A Kauai tour company is making changes to its policies following the death of one of its guests over the weekend.
From now on, Kayak Wailua said all future tours will be canceled if a flash flood watch is in effect.
On Saturday, Aimee Abrahim, 32, from California, died on Wailua River after she was swept away by flash flood waters while on a group tour.
Another woman who was on the same tour said more should be done to keep visitors safe.
Mary Johnson said her tour with Kayak Wailua was cut short when the guide got a flash flood warning on his phone. The group made it back to Wailua River when things took a drastic turn.
“We were on the rope and we heard the water in the distance just intensify and just get — it made a whooshing noise. As that happened, he said, ‘Quick, quick, get across,'” Johnson said. “It just rose incredibly fast, it went from knee to mid-thigh to waist to chest just in a matter of like five seconds.”
Johnson and a few others turned back and made it to safety, but she watched as two women were swept away.
Johnson said the guide did everything he could to help his group, but she feels more safety measures are needed, like requiring life jackets.
“I get it. It kind of sucks to wear life jackets and helmets when you’re walking on dry ground or whatever, but it’s so worth it to have those,” she said. “I was just trusting in the company to make that decision, to make that call.”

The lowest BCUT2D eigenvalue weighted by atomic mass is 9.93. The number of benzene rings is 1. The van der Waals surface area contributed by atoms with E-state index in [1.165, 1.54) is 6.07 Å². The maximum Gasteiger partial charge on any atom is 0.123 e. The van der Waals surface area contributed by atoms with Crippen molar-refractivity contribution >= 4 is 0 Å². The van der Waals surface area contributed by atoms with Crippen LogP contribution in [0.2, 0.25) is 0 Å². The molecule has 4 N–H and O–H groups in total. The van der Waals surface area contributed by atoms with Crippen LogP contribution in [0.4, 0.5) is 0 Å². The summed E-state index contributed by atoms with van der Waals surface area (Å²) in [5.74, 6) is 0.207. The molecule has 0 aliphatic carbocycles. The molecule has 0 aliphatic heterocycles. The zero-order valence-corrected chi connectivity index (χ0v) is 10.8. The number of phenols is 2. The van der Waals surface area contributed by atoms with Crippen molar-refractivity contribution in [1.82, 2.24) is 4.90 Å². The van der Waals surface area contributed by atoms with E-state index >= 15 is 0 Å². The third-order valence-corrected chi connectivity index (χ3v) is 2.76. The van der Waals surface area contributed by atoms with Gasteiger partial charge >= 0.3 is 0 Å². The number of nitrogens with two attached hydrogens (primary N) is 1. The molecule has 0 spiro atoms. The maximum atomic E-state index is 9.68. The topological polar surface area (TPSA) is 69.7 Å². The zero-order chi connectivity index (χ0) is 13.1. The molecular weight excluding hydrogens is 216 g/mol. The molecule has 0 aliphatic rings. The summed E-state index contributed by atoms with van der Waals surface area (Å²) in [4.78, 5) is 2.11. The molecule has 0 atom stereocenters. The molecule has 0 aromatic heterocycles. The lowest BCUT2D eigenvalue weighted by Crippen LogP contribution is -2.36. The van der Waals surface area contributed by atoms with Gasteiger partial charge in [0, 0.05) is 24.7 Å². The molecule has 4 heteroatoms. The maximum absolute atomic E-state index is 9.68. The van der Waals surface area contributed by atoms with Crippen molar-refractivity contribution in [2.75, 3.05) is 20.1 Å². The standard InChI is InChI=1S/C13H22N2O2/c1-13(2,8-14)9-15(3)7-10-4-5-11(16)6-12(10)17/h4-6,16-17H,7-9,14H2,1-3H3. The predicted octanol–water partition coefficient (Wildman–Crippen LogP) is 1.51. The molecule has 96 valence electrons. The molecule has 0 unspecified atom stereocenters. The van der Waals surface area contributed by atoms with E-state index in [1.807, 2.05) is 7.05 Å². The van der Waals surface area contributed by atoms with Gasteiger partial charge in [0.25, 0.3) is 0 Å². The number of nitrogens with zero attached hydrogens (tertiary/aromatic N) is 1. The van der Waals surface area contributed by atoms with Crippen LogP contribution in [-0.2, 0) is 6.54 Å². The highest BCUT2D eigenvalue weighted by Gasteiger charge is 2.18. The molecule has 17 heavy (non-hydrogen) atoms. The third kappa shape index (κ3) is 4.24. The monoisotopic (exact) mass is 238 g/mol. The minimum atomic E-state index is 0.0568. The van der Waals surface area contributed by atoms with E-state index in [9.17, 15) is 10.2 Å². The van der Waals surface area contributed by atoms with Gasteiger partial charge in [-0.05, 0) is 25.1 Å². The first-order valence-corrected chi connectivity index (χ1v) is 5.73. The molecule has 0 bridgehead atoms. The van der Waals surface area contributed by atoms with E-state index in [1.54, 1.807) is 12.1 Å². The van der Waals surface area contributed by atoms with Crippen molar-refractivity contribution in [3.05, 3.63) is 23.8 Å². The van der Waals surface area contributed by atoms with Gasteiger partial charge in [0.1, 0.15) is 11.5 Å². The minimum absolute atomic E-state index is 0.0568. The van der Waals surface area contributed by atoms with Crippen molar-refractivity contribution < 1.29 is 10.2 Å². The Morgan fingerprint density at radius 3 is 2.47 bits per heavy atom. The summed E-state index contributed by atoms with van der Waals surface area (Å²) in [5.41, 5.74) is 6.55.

Kauai firefighters rescued the rest of the tour group, including the other woman who was swept away.
We reached out to the Hawaii Fire Fighters Association to ask about these weather-related rescues. We’re told they’re not uncommon.
“There has to be a greater attempt by everyone to educate themselves about the dangers of Mother Nature in this state,” Lee said. “There’s a reason why you have these weather reports like flash flood watch or warning.”
We called Kayak Wailua owner Pete Fisher again. He told KHON2 his company will no longer offer tours if a flash flood watch is in effect. He also says he plans to voluntarily submit a list of added safety measures to the state Department of Land and Natural Resources.
We’re told the tour guide had been with the company for three months.
DLNR says its investigation into the incident is ongoing.